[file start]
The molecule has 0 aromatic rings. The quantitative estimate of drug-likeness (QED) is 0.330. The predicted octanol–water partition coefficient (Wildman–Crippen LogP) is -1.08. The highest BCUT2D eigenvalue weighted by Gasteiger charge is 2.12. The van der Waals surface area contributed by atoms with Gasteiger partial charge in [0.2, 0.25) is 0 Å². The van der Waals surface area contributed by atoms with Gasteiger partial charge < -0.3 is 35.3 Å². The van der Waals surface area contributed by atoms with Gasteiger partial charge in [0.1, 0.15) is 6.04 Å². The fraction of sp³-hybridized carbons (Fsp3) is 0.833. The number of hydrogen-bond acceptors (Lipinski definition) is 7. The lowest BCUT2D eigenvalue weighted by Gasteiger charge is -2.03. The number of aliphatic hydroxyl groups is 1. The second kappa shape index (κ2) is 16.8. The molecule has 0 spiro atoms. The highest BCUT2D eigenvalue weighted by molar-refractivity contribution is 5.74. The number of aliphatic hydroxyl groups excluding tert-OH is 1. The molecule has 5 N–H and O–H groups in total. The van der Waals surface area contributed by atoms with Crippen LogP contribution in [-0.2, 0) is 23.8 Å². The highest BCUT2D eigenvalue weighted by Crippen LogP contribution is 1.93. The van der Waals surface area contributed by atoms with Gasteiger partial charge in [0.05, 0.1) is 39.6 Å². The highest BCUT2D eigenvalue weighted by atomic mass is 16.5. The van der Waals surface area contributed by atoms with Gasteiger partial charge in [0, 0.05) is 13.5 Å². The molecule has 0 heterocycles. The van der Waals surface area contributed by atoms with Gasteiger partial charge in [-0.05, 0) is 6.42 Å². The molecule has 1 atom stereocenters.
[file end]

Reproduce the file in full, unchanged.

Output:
The molecule has 0 aromatic rings. The quantitative estimate of drug-likeness (QED) is 0.330. The predicted octanol–water partition coefficient (Wildman–Crippen LogP) is -1.08. The highest BCUT2D eigenvalue weighted by Gasteiger charge is 2.12. The van der Waals surface area contributed by atoms with Gasteiger partial charge in [0.2, 0.25) is 0 Å². The van der Waals surface area contributed by atoms with Gasteiger partial charge < -0.3 is 35.3 Å². The van der Waals surface area contributed by atoms with Gasteiger partial charge in [0.1, 0.15) is 6.04 Å². The fraction of sp³-hybridized carbons (Fsp3) is 0.833. The number of hydrogen-bond acceptors (Lipinski definition) is 7. The lowest BCUT2D eigenvalue weighted by Gasteiger charge is -2.03. The number of aliphatic hydroxyl groups is 1. The second kappa shape index (κ2) is 16.8. The molecule has 0 spiro atoms. The highest BCUT2D eigenvalue weighted by molar-refractivity contribution is 5.74. The number of aliphatic hydroxyl groups excluding tert-OH is 1. The molecule has 5 N–H and O–H groups in total. The van der Waals surface area contributed by atoms with Crippen LogP contribution in [-0.2, 0) is 23.8 Å². The highest BCUT2D eigenvalue weighted by Crippen LogP contribution is 1.93. The van der Waals surface area contributed by atoms with Gasteiger partial charge in [0.05, 0.1) is 39.6 Å². The highest BCUT2D eigenvalue weighted by atomic mass is 16.5. The van der Waals surface area contributed by atoms with Gasteiger partial charge in [0, 0.05) is 13.5 Å². The molecule has 0 heterocycles. The van der Waals surface area contributed by atoms with Gasteiger partial charge in [-0.05, 0) is 6.42 Å². The molecule has 1 atom stereocenters.